The Lions out-half didn’t last too long thereafter, being replaced by Farrell with less than 50 minutes gone.

The Englishman had an immediate impact as the Lions finally pushed into the lead, as he prompted them into a more cohesive attacking effort. The excellent Moriarty broke through initially in the 53rd minute, allowing Farrell to feed Anthony Watson for a sharp finish through two players in the right corner.

Farrell slotted to conversion from wide on the right and it appeared that the Lions would shift up a gear, but instead they needed a try-saving tackle from Tommy Seymour out on left as the game entered the final quarter.

Having turned down those shots at goal in the first half, they went for the posts in the 65th minute to a chorus of boos in Toll Stadium but Farrell somehow slammed the entirely kickable opportunity against the post, with Te’o knocking on as he followed up.

Anthony Watson celebrates scoring their first try Dan Sheridan / INPHO Watson's try was one of the few high points for the Lions. Dan Sheridan / INPHO / INPHO

Some enterprising work from replacement back row Justin Tipuric sent sub scrum-half Rhys Webb hurtling for the tryline with just over 10 minutes left, but the Welshman spilled the ball forward as he was tackled from behind, another chance gone.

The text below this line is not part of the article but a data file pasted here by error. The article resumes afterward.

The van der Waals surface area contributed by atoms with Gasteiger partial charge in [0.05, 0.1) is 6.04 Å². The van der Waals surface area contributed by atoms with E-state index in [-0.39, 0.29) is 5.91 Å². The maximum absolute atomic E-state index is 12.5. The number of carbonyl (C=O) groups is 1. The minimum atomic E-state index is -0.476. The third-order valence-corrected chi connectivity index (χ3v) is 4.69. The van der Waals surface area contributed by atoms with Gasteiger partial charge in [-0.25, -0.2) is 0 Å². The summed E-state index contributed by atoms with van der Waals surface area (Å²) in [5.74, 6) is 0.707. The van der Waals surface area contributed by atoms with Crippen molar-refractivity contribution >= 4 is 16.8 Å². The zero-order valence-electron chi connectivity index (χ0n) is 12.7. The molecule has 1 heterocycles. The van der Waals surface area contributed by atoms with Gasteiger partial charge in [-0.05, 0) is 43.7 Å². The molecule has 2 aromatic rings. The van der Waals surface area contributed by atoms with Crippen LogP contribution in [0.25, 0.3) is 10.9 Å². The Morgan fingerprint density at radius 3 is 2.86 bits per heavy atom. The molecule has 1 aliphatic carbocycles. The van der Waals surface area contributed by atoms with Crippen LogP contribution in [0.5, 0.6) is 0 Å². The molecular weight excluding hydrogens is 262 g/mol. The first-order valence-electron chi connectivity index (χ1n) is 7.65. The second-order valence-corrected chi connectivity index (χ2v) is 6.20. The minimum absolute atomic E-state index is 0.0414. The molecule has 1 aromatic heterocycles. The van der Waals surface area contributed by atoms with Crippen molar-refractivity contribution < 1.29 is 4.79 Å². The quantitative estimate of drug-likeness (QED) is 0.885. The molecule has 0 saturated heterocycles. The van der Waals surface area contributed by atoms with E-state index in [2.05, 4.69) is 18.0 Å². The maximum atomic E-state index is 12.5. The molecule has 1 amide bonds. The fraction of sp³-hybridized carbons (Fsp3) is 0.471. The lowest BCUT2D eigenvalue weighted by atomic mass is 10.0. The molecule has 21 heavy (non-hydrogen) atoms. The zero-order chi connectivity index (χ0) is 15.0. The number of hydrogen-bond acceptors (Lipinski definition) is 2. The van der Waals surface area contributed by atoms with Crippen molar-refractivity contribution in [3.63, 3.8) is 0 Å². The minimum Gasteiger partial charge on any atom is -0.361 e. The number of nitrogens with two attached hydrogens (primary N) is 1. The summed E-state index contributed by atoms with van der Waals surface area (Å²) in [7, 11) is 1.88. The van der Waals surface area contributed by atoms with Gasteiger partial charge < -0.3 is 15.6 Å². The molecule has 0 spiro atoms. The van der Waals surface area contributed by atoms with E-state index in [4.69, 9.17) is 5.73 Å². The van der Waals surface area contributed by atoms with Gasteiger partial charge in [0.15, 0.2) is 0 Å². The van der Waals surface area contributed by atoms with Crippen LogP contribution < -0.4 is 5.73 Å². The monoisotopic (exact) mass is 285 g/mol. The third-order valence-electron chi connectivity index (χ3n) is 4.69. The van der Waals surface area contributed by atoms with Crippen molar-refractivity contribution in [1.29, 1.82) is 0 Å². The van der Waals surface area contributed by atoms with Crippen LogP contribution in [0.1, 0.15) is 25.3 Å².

And it was the Barbarians who finished the game on top, chasing hard for a possible winning try that never came.

Barbarians scorers:

Tries: Sam Anderson-Heather

Conversions: Bryn Gatland [1 from 1]

Lions scorers:

Tries: Anthony Watson

Conversions: Owen Farrell [1 from 1]

Penalties: Johnny Sexton [1 from 2], Greig Laidlaw [1 from 1], Owen Farrell [0 from 1]

NZ BARBARIANS: Luteru Laulala; Sam Vaka, Inga Finau (Jonah Lowe ’19), Dwayne Sweeney, Sevu Reece; Bryn Gatland (Joe Webber ’58), Jack Stratton (Richard Judd ’55); Aidan Ross (Tolu Fahamokioa ’50), Sam Anderson-Heather (captain) (Andrew Makalio ‘HT), Oliver Jager (Marcel Renata ’60); Josh Goodhue, Keepa Mewett (Peter Rowe ’60); James Tucker (Keepa Mewett ’64), Lachlan Boshier (Matt Matich ’46), Mitchell Dunshea.

LIONS: Stuart Hogg; Anthony Watson, Jonathan Joseph, Ben Te’o, Tommy Seymour; Johnny Sexton (Owen Farrell ’49), Greig Laidlaw (Rhys Webb ’58); Joe Marler (Mako Vunipola ’50), Rory Best (Jamie George ’50), Kyle Sinckler (Tadhg Furlong ’50); Alun Wyn Jones, Iain Henderson (George Kruis ’50); Ross Moriarty, Sam Warburton (Justin Tipuric ’68), Taulupe Faletau.

Replacement not used: Elliot Daly.

Attendance: 19,591.